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Physiological responses to low CO2 over prolonged drought as primers for forest–grassland transitions

Abstract

Savannahs dominated by grasses with scattered C3 trees expanded between 24 and 9 million years ago in low latitudes at the expense of forests. Fire, herbivory, drought and the susceptibility of trees to declining atmospheric CO2 concentrations ([CO2]a) are proposed as key drivers of this transition. The role of disturbance is well studied, but physiological arguments are mostly derived from models and palaeorecords, without direct experimental evidence. In replicated comparative experimental trials, we examined the physiological effects of [CO2]a and prolonged drought in a broadleaf forest tree, a savannah tree and a savannah C4 grass. We show that the forest tree was more disadvantaged than either the savannah tree or the C4 grass by the low [CO2]a and increasing aridity. Our experiments provide insights into the role of the intrinsic physiological susceptibility of trees in priming the disturbance-driven transition from forest to savannah in the conditions of the early Miocene.

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Fig. 1: Eplant and RWC.
Fig. 2: Leaf and pre-dawn water potential.
Fig. 3: Leaf-level gas exchange under operational growth conditions.
Fig. 4: Photosynthetic parameters derived from A–PPFD curves.
Fig. 5: Photosynthetic parameters derived from ACi curves.
Fig. 6: Starch content.

Data availability

The full dataset is available in the Supplementary Information. Source data are provided with this paper.

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Acknowledgements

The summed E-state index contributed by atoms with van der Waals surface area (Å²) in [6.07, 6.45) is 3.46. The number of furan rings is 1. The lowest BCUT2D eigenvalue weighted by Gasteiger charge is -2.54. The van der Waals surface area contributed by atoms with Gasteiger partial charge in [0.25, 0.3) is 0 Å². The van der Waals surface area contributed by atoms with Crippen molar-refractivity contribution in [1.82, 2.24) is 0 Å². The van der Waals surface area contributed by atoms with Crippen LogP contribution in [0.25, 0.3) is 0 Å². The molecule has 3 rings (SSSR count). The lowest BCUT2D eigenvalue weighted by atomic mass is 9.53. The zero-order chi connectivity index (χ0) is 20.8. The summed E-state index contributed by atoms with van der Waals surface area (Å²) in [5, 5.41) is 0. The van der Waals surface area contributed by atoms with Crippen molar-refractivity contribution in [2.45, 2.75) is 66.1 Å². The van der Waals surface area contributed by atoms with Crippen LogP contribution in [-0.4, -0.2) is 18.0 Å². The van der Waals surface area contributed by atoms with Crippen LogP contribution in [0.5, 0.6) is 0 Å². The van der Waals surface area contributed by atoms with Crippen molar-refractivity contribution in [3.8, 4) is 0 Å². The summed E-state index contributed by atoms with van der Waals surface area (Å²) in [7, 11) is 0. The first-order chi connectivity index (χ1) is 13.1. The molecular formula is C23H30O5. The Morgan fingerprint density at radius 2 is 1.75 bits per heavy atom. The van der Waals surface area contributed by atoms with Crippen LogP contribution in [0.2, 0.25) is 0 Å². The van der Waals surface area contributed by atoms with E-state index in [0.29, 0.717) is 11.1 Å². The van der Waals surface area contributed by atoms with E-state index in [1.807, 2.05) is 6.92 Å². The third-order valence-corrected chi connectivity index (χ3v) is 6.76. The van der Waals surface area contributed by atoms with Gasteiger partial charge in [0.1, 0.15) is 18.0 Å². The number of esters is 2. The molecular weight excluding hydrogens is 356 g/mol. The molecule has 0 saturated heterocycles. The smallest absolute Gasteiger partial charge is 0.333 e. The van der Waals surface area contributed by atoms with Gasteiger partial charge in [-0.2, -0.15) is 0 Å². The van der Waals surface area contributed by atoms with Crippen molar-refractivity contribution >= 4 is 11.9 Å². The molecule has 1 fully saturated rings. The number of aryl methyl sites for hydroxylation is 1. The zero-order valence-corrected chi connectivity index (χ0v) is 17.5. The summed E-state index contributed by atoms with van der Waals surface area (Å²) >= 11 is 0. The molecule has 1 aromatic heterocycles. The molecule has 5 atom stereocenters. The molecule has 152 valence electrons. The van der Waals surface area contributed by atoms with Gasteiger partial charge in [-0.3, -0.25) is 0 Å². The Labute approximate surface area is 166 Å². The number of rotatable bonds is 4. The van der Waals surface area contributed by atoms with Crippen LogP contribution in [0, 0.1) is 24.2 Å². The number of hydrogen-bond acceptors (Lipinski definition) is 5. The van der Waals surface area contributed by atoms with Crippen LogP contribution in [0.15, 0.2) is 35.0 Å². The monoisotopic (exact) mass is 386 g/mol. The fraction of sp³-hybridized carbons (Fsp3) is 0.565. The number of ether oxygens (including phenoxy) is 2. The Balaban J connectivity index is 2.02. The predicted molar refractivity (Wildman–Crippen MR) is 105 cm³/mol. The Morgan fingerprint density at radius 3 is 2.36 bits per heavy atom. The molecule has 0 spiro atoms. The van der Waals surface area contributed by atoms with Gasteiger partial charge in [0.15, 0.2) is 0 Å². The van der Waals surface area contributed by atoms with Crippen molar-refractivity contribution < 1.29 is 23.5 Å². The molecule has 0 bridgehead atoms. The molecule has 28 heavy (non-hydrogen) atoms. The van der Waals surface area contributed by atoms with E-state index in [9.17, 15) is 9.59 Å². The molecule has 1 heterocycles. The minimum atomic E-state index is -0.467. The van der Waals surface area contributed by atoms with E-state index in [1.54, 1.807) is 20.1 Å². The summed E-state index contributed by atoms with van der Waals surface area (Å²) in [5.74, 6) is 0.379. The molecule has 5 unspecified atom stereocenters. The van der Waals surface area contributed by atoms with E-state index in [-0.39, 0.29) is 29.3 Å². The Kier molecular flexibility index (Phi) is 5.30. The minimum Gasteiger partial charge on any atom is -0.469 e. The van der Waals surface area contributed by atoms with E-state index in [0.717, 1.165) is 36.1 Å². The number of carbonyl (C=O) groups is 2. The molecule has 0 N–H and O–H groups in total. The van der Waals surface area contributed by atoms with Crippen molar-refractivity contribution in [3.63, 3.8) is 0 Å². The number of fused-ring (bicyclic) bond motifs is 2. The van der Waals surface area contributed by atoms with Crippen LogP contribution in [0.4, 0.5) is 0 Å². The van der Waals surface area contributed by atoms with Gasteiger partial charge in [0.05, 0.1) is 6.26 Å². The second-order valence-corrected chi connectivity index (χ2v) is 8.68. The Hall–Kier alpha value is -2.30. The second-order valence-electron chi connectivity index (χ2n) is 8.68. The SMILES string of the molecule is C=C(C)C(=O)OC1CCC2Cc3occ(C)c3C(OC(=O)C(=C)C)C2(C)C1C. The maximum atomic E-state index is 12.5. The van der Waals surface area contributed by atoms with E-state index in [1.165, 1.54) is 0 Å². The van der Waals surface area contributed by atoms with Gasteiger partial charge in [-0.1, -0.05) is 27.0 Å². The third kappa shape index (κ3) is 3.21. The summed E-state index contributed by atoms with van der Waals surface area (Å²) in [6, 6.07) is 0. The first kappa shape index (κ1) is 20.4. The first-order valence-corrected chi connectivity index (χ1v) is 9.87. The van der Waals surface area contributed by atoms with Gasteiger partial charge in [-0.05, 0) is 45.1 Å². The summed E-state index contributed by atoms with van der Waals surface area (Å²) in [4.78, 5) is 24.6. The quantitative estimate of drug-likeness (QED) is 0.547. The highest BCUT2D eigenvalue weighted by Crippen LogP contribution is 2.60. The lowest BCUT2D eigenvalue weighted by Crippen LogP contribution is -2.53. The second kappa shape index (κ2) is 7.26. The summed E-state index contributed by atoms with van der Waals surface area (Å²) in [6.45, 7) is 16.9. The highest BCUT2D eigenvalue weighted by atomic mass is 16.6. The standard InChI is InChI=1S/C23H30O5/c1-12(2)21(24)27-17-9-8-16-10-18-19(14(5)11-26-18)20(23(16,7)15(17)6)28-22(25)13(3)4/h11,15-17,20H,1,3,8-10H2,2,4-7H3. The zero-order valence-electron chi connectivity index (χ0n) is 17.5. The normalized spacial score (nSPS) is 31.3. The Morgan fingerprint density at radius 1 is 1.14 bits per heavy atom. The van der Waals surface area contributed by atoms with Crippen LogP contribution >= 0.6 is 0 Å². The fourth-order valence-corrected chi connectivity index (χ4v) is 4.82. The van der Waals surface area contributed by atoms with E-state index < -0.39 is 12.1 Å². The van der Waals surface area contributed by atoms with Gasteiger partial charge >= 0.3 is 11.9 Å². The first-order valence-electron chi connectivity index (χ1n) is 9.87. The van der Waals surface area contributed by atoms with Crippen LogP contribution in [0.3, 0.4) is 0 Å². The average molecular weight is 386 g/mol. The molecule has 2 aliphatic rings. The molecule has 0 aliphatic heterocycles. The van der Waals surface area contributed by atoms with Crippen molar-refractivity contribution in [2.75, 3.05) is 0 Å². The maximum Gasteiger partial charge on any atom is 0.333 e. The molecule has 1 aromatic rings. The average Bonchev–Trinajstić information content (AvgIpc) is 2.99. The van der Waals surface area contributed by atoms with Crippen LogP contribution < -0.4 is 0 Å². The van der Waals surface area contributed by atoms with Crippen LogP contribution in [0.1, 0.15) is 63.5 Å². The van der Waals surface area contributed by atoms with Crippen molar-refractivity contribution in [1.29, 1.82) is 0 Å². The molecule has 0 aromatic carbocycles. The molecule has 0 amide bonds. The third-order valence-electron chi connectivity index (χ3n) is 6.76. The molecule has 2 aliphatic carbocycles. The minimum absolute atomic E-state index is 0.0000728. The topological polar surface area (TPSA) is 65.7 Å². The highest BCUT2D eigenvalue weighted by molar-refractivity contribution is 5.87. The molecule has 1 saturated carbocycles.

We acknowledge funding through an ERC advanced grant (CDREG, no. 322998) awarded to D.J.B. C.B. and N.U. received funding from the European Union’s Horizon 2020 research and innovation programme through an MSCA individual fellowship (grant agreement ID no. 702755) awarded to C.B.

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Contributions

D.J.B., C.B. and J.Q. designed the research. C.B. and J.Q. performed the research. N.U., C.B. and J.Q. analysed and presented the data. C.B., J.Q. and N.U. wrote the paper with contributions from D.J.B.

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Correspondence to Chandra Bellasio.

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Extended data

Extended Data Fig. 1 Experiment in progress.

A) Seedlings of Celtis africana and Vachellia karroo during the growth phase before measurements began. B) A seedling of Vachellia karoo being weighed to gravimetrically determine watering amount. C) Seedlings inside the double-door growth chambers during the night phase of the photoperiod. D) Eragrostis curvula growing in the growth chambers; this picture was also taken during the dark phase of the photoperiod. The tobacco plants in C and D were grown alongside experimental plants throughout the experiment and were regularly monitored for growth and morphological traits to ensure they were reproducing treatment expected differences. E) Example of in-situ leaf area measurement prior to operational gas exchange data collection. The leaf is clamped between a piece of white Perspex mounted on a white card background and it is placed at a fixed distance from the camera lens. Subsequently, images are processed in Image J to determine area as illustrated in F, wich displays monochrome images of Vachellia karroo leaflets.

Extended Data Fig. 2 Soil water retention of various substrates.